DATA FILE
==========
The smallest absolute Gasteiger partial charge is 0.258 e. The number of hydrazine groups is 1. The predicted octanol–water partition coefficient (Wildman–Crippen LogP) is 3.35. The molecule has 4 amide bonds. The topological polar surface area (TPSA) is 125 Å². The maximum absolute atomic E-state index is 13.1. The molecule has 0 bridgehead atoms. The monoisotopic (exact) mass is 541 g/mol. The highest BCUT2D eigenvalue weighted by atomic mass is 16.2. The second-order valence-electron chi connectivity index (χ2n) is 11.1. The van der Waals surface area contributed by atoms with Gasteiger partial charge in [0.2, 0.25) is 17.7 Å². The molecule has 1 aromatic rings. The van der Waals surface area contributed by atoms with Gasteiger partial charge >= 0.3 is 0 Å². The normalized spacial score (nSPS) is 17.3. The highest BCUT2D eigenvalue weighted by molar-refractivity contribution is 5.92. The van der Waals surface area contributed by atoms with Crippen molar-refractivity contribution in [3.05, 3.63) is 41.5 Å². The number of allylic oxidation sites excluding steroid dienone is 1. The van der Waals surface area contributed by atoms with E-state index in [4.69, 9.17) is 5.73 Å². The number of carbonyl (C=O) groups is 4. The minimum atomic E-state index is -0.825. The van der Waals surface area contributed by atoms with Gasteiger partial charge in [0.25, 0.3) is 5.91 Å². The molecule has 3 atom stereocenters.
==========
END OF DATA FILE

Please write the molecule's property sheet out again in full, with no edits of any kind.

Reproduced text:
The smallest absolute Gasteiger partial charge is 0.258 e. The number of hydrazine groups is 1. The predicted octanol–water partition coefficient (Wildman–Crippen LogP) is 3.35. The molecule has 4 amide bonds. The topological polar surface area (TPSA) is 125 Å². The maximum absolute atomic E-state index is 13.1. The molecule has 0 bridgehead atoms. The monoisotopic (exact) mass is 541 g/mol. The highest BCUT2D eigenvalue weighted by atomic mass is 16.2. The second-order valence-electron chi connectivity index (χ2n) is 11.1. The van der Waals surface area contributed by atoms with Gasteiger partial charge in [0.2, 0.25) is 17.7 Å². The molecule has 1 aromatic rings. The van der Waals surface area contributed by atoms with Gasteiger partial charge >= 0.3 is 0 Å². The normalized spacial score (nSPS) is 17.3. The highest BCUT2D eigenvalue weighted by molar-refractivity contribution is 5.92. The van der Waals surface area contributed by atoms with Crippen molar-refractivity contribution in [3.05, 3.63) is 41.5 Å². The number of allylic oxidation sites excluding steroid dienone is 1. The van der Waals surface area contributed by atoms with E-state index in [4.69, 9.17) is 5.73 Å². The number of carbonyl (C=O) groups is 4. The minimum atomic E-state index is -0.825. The van der Waals surface area contributed by atoms with Gasteiger partial charge in [0.25, 0.3) is 5.91 Å². The molecule has 3 atom stereocenters.